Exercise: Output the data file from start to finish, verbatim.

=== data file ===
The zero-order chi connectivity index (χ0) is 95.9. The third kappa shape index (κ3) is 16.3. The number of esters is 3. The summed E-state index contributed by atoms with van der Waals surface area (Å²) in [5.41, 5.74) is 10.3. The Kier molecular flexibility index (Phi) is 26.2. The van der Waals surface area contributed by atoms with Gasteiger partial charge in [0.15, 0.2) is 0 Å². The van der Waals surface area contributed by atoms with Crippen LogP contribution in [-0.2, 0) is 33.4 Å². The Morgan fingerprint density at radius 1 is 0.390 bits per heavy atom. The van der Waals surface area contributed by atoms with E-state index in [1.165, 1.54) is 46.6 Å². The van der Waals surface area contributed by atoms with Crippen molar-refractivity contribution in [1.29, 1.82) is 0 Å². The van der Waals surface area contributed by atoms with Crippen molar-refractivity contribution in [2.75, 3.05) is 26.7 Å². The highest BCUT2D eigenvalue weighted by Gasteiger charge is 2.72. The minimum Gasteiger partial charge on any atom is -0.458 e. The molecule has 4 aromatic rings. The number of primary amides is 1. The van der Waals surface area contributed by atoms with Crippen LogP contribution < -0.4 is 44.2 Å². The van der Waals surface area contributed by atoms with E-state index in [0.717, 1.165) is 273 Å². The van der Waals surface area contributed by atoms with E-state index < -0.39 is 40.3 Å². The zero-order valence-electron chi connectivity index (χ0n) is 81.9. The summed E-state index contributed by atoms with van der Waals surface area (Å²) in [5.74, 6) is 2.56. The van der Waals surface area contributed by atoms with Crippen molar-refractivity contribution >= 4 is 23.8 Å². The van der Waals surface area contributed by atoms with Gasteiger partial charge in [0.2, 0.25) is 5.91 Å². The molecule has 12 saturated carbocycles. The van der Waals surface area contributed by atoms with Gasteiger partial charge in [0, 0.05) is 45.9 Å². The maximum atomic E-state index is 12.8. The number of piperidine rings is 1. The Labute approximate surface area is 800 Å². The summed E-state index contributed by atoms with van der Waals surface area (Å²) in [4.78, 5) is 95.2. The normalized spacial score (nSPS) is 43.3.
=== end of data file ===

The zero-order chi connectivity index (χ0) is 95.9. The third kappa shape index (κ3) is 16.3. The number of esters is 3. The summed E-state index contributed by atoms with van der Waals surface area (Å²) in [5.41, 5.74) is 10.3. The Kier molecular flexibility index (Phi) is 26.2. The van der Waals surface area contributed by atoms with Gasteiger partial charge in [0.15, 0.2) is 0 Å². The van der Waals surface area contributed by atoms with Crippen LogP contribution in [-0.2, 0) is 33.4 Å². The Morgan fingerprint density at radius 1 is 0.390 bits per heavy atom. The van der Waals surface area contributed by atoms with E-state index in [1.165, 1.54) is 46.6 Å². The van der Waals surface area contributed by atoms with Crippen molar-refractivity contribution in [1.29, 1.82) is 0 Å². The van der Waals surface area contributed by atoms with Crippen molar-refractivity contribution in [2.75, 3.05) is 26.7 Å². The highest BCUT2D eigenvalue weighted by Gasteiger charge is 2.72. The minimum Gasteiger partial charge on any atom is -0.458 e. The molecule has 4 aromatic rings. The number of primary amides is 1. The van der Waals surface area contributed by atoms with Crippen LogP contribution < -0.4 is 44.2 Å². The van der Waals surface area contributed by atoms with E-state index in [0.717, 1.165) is 273 Å². The van der Waals surface area contributed by atoms with E-state index < -0.39 is 40.3 Å². The zero-order valence-electron chi connectivity index (χ0n) is 81.9. The summed E-state index contributed by atoms with van der Waals surface area (Å²) in [5.74, 6) is 2.56. The van der Waals surface area contributed by atoms with Crippen molar-refractivity contribution >= 4 is 23.8 Å². The van der Waals surface area contributed by atoms with Gasteiger partial charge in [0.2, 0.25) is 5.91 Å². The molecule has 12 saturated carbocycles. The van der Waals surface area contributed by atoms with Gasteiger partial charge in [0, 0.05) is 45.9 Å². The maximum atomic E-state index is 12.8. The number of piperidine rings is 1. The Labute approximate surface area is 800 Å². The summed E-state index contributed by atoms with van der Waals surface area (Å²) in [4.78, 5) is 95.2. The normalized spacial score (nSPS) is 43.3.